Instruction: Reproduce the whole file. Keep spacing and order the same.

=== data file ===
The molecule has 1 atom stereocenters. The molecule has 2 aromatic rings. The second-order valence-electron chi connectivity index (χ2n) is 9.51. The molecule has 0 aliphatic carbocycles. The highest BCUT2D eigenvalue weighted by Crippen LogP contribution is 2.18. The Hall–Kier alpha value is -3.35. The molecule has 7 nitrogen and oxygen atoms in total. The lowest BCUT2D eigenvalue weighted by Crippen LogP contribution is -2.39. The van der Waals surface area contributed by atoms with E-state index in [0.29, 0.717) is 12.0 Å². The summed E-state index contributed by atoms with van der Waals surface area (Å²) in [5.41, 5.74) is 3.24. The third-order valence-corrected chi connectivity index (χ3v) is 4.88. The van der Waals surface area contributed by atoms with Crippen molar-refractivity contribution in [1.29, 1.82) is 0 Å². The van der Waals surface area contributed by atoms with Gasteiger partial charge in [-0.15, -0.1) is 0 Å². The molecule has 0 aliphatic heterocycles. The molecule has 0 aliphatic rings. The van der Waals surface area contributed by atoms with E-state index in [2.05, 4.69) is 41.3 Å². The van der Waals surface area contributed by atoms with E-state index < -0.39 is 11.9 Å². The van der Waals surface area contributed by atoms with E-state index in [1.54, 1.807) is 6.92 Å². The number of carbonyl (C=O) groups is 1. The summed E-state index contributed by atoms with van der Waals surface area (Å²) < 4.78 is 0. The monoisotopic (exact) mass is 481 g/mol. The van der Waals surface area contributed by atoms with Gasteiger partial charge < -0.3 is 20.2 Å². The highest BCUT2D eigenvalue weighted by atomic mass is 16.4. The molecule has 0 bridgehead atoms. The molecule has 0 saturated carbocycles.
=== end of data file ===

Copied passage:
The molecule has 1 atom stereocenters. The molecule has 2 aromatic rings. The second-order valence-electron chi connectivity index (χ2n) is 9.51. The molecule has 0 aliphatic carbocycles. The highest BCUT2D eigenvalue weighted by Crippen LogP contribution is 2.18. The Hall–Kier alpha value is -3.35. The molecule has 7 nitrogen and oxygen atoms in total. The lowest BCUT2D eigenvalue weighted by Crippen LogP contribution is -2.39. The van der Waals surface area contributed by atoms with E-state index in [0.29, 0.717) is 12.0 Å². The summed E-state index contributed by atoms with van der Waals surface area (Å²) in [5.41, 5.74) is 3.24. The third-order valence-corrected chi connectivity index (χ3v) is 4.88. The van der Waals surface area contributed by atoms with Crippen molar-refractivity contribution in [1.29, 1.82) is 0 Å². The van der Waals surface area contributed by atoms with Gasteiger partial charge in [-0.15, -0.1) is 0 Å². The molecule has 0 aliphatic heterocycles. The molecule has 0 aliphatic rings. The van der Waals surface area contributed by atoms with E-state index in [2.05, 4.69) is 41.3 Å². The van der Waals surface area contributed by atoms with E-state index < -0.39 is 11.9 Å². The van der Waals surface area contributed by atoms with E-state index in [1.54, 1.807) is 6.92 Å². The number of carbonyl (C=O) groups is 1. The summed E-state index contributed by atoms with van der Waals surface area (Å²) < 4.78 is 0. The monoisotopic (exact) mass is 481 g/mol. The van der Waals surface area contributed by atoms with Gasteiger partial charge < -0.3 is 20.2 Å². The highest BCUT2D eigenvalue weighted by atomic mass is 16.4. The molecule has 0 bridgehead atoms. The molecule has 0 saturated carbocycles.